Evolutionary game theory
Evolutionary game theory (EGT) is the application of population genetics-inspired models of change in gene frequency in populations to game theory. It differs from classical game theory by focusing on the dynamics of strategy change more than the properties of strategy equilibria. Despite its name, evolutionary game theory is practised more by economists than biologists.
The common methodology to study the evolutionary dynamics in games is through replicator equations. Continuous replicator equations assume infinite populations, continuous time, complete mixing and that strategies breed true. The attractors (stable fixed points) of the equations are equivalent with evolutionarily stable states.
- Adaptive dynamics
- Behavioral ecology
- Dynamical systems
- Evolution and the Theory of Games (book)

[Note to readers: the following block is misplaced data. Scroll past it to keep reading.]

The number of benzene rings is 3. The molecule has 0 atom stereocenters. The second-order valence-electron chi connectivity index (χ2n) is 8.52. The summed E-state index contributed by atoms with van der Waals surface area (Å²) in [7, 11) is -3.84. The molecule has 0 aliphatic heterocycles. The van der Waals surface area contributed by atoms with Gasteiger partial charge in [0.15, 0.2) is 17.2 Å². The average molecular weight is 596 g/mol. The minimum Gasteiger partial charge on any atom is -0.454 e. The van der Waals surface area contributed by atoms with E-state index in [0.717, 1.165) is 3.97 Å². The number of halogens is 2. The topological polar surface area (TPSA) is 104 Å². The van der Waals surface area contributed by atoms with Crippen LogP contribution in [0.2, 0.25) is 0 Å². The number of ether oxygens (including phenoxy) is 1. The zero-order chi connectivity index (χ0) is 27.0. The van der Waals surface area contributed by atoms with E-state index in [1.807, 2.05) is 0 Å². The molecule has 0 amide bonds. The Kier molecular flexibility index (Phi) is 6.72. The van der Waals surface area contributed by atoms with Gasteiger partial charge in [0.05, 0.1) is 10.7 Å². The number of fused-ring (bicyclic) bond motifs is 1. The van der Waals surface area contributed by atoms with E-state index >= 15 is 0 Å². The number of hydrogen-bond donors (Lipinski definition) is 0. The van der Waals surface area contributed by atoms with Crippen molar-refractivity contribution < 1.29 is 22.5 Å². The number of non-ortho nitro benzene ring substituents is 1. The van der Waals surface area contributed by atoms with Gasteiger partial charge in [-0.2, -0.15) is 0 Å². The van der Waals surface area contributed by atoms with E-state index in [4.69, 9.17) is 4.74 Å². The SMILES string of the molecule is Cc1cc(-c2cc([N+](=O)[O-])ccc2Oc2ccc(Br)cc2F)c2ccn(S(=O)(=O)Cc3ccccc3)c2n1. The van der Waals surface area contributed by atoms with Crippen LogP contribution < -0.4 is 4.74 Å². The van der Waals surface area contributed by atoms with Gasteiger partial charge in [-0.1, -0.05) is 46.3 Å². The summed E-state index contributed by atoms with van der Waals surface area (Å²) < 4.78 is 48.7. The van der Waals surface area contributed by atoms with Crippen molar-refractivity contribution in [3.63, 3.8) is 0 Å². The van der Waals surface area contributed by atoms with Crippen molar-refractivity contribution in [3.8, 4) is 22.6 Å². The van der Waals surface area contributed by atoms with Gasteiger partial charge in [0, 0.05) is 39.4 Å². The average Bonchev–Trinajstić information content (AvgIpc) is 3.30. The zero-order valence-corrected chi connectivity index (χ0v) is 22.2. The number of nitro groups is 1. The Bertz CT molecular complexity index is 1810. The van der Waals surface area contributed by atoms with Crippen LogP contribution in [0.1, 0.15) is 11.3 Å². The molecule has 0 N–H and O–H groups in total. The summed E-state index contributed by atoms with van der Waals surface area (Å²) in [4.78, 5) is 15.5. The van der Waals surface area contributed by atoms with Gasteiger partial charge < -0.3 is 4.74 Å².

- Evolutionary stable strategy
- Gene-centered view of evolution
- Maynard Smith, J. (1982) Evolution and the Theory of Games.
- P. Hammerstein and R. Selten, "Game theory and evolutionary biology", in Handbook of Game Theory with Economic Applications, R. J. Aumann and S. Hart, Eds. (Elsevier, Amsterdam, 1994), vol. 2, pp. 929-993
- Hofbauer, J. and Sigmund, K. (1998) Evolutionary games and population dynamics, Cambridge University Press
- Taylor, P. D. (1979). Evolutionarily Stable Strategies with Two Types of Players J. Appl. Prob. 16, 76-83.
- Taylor, P. D., and Jonker, L. B. (1978). Evolutionarily Stable Strategies and Game Dynamics Math. Biosci. 40, 145-156.
- Weibull, J. W. (1995) Evolutionary game theory, MIT Press
- EGT at the Stanford Encyclopedia of Philosophy
- Evolving Artificial Moral Ecologies at The Centre for Applied Ethics, University of British Columbia
- Evolutionary game theory at the Open Directory Project